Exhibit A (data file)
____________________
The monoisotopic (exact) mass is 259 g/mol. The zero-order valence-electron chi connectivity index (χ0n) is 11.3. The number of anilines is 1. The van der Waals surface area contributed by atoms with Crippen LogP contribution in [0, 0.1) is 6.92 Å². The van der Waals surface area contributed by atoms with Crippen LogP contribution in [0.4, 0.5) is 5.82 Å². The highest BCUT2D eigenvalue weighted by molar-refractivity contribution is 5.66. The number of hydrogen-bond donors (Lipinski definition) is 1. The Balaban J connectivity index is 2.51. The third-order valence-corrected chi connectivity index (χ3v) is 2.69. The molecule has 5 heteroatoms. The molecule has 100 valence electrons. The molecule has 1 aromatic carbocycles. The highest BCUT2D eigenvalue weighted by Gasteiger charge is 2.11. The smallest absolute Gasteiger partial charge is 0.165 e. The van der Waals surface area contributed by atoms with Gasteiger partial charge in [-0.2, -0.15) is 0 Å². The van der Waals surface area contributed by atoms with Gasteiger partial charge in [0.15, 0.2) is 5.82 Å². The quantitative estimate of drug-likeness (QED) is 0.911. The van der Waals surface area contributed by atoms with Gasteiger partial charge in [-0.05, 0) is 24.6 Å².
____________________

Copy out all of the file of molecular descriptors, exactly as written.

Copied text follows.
The monoisotopic (exact) mass is 259 g/mol. The zero-order valence-electron chi connectivity index (χ0n) is 11.3. The number of anilines is 1. The van der Waals surface area contributed by atoms with Crippen LogP contribution in [0, 0.1) is 6.92 Å². The van der Waals surface area contributed by atoms with Crippen LogP contribution in [0.4, 0.5) is 5.82 Å². The highest BCUT2D eigenvalue weighted by molar-refractivity contribution is 5.66. The number of hydrogen-bond donors (Lipinski definition) is 1. The Balaban J connectivity index is 2.51. The third-order valence-corrected chi connectivity index (χ3v) is 2.69. The molecule has 5 heteroatoms. The molecule has 100 valence electrons. The molecule has 1 aromatic carbocycles. The highest BCUT2D eigenvalue weighted by Gasteiger charge is 2.11. The smallest absolute Gasteiger partial charge is 0.165 e. The van der Waals surface area contributed by atoms with Gasteiger partial charge in [-0.2, -0.15) is 0 Å². The van der Waals surface area contributed by atoms with Gasteiger partial charge in [0.15, 0.2) is 5.82 Å². The quantitative estimate of drug-likeness (QED) is 0.911. The van der Waals surface area contributed by atoms with Gasteiger partial charge in [-0.05, 0) is 24.6 Å².